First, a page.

Verizon's Fixed 5G: Are You Ready for the Wireless Gig Rush?

Dan Jones
News Analysis
Dan Jones, Mobile Editor
11/15/2017



BEDMINSTER, N.J. -- Verizon Labs -- If Verizon wants you to know one thing about its forthcoming fixed 5G service -- arriving in 2018 -- it is that the wireless offering will deliver a consistent average gigabit on the downlink, not some theoretical peak speed that the user will never actually achieve in the real world.

The 1Gbit/s speed was stressed several times as we were taken on a tour of the Verizon Wireless Labs, which used to be the headquarters of Bell Atlantic, and still appeared to feature much of the authentic 1970s beige and avocado green decor. The reason is simple enough: Verizon is viewing fixed 5G as an over-the-air version of its FiOS fiber-to-the-home service, with -- hopefully -- much reduced deployment and installation costs for the operator.

"When we say 1 gig, we're talking averages, we're not talking peaks," said Mike Haberman, the vice president of network support at Verizon Wireless, on Tuesday.

What does this mean for the average household? Haberman suggested, for instance, that -- like FiOS -- Fixed 5G could support ten -- count 'em -- 4K streaming TVs on the system. As a rule of thumb, fixed 5G could use about ten times the data of a Verizon 4G connection.

The typical set-up will have a 28GHz 5G small cell radio within a quarter mile of the homes the service is expected to serve. These could be apartment buildings or suburban cul-de-sacs.

Verizon execs wouldn't yet say how many dwellings they expected to be able to serve with each high band radio. Line-of-sight connections are best, but Verizon insisted that non-line of sight can also work.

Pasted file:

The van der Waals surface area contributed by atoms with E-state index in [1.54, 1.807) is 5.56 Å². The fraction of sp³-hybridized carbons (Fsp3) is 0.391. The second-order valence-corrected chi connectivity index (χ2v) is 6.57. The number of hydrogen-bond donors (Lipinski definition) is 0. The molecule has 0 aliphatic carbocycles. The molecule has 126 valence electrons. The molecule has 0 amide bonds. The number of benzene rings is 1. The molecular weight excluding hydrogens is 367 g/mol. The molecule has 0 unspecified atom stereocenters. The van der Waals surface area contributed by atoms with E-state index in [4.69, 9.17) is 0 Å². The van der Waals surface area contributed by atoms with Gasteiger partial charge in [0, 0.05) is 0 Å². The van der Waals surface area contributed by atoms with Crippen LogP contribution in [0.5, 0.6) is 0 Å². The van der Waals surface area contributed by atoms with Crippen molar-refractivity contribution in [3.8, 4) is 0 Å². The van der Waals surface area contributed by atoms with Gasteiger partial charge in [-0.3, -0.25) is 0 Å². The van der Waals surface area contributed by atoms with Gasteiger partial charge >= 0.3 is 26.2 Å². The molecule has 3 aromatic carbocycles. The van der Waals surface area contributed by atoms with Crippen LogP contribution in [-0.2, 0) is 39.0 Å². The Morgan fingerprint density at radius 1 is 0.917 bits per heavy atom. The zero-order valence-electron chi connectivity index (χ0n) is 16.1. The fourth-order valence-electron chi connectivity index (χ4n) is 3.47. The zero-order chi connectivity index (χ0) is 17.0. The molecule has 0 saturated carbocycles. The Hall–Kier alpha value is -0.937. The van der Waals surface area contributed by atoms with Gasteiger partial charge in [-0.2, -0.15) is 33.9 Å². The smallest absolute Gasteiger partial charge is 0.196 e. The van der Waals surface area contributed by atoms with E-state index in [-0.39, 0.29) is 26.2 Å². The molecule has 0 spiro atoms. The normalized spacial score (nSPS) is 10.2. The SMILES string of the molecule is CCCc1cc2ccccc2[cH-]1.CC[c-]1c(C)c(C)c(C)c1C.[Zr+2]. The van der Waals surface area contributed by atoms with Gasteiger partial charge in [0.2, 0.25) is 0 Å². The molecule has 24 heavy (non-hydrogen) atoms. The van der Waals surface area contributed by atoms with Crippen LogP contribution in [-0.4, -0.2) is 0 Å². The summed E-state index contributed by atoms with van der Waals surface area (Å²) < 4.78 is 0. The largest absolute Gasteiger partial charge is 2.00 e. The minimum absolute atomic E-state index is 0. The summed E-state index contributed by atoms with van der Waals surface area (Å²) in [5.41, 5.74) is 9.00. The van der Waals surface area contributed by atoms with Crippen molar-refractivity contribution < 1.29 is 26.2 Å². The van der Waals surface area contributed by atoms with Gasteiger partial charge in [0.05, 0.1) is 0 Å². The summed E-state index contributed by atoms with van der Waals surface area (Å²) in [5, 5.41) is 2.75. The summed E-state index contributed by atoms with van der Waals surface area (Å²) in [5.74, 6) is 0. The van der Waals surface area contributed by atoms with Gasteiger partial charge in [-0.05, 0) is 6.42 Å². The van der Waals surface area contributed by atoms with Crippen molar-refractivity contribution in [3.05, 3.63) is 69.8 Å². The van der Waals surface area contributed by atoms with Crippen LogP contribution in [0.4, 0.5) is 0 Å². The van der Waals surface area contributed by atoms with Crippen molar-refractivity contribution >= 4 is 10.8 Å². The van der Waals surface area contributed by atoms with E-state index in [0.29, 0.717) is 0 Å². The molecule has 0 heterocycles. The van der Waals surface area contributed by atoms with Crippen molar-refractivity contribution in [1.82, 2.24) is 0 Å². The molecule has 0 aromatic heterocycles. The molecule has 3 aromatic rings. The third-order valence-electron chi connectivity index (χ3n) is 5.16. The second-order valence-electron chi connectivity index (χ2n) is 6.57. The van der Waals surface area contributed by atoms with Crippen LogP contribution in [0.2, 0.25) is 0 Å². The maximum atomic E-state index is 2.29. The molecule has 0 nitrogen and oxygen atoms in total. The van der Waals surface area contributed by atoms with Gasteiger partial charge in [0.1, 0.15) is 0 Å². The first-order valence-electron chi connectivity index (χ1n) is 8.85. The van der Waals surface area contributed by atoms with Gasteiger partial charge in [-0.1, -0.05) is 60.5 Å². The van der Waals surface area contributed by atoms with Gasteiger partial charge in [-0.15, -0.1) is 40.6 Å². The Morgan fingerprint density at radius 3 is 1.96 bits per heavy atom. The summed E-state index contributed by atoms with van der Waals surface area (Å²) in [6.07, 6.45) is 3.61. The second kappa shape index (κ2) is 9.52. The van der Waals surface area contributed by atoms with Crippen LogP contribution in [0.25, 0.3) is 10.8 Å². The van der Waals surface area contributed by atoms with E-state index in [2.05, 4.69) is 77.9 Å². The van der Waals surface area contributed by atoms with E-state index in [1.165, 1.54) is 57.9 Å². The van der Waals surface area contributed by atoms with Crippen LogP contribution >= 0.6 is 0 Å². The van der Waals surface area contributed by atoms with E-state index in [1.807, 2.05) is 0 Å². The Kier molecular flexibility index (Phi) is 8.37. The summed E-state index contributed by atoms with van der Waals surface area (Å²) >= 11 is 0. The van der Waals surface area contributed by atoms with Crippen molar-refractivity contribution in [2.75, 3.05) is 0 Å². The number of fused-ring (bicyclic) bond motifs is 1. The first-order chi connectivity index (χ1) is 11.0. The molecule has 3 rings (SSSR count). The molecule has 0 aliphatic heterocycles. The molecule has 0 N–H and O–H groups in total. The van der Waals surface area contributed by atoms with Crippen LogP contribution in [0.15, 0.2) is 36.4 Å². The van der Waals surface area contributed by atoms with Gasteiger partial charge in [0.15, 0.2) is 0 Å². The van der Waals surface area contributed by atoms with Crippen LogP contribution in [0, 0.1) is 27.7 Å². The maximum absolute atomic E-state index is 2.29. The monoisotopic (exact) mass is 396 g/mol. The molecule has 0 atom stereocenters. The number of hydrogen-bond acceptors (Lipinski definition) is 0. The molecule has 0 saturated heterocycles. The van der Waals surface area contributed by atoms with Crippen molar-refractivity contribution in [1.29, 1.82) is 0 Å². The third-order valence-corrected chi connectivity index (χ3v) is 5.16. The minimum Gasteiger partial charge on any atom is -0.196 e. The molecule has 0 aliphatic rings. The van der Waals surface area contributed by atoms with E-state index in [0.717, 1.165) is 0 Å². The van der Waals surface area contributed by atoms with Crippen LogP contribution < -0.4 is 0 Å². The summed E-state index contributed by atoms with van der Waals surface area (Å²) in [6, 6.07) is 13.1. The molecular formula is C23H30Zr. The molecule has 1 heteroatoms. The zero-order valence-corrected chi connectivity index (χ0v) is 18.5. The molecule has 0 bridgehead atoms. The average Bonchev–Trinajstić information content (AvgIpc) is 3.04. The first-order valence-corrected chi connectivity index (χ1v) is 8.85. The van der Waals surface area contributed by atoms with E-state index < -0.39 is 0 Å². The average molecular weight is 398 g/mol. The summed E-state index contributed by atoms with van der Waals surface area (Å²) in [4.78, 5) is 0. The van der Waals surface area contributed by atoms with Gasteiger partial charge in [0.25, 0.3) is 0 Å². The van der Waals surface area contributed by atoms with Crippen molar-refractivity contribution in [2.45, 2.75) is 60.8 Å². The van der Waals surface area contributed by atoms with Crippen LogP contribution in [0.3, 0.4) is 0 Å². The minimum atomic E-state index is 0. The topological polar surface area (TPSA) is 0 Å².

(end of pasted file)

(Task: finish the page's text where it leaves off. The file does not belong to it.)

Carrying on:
The 28GHz antenna would sit in a window and connect to a router inside the dwelling to distribute the signal via WiFi. Verizon showed off a 28GHz antenna from Samsung Electronics Co. Ltd. (Korea: SEC) that it has been using in its 11-market fixed 5G pre-commercial user tests.

Nokia Corp. (NYSE: NOK)'s Bell Labs unit has also been working to create a similar window-mounted antenna unit for Verizon, which connects the 5G antenna via an optical connection, because 28GHz signals do not penetrate walls or windows well. Verizon has also been experimenting with ribbon cable connections between the antenna and router section of the CPE. (See Nokia Bell Labs & Verizon Stretch Fixed 5G to the Home and Could 5G Have Found Its Glass Ceiling? for more on this issue.)

"It does actually penetrate walls sometimes," Haberman said, "better than Low-E glass."

In fact, in dense deployments, Verizon is expecting the multiplicty of guided 28GHz beams from multi-antenna arrays to enable 5G signals to find a path through beamforming and "ray tracing." Although once tree cover gets too heavy, or solid obstacles, such as, say, a new housing development arrive, all bets are off.

Which leads to the question of whether the 28GHz antennas should be self-installed or professionally installed? "We're looking at that right now," Haberman said.

Clearly, it would be better for Verizon if the systems could be entirely installed by the customer, as this would cut down on the truck rolls for the carrier.

At the moment it appears that Verizon is likely to deploy in cities and more dense suburban environments. Haberman indicated that Verizon can't yet say which markets will be first, but they should start popping up in 2018.

— Dan Jones, Mobile Editor, Light Reading

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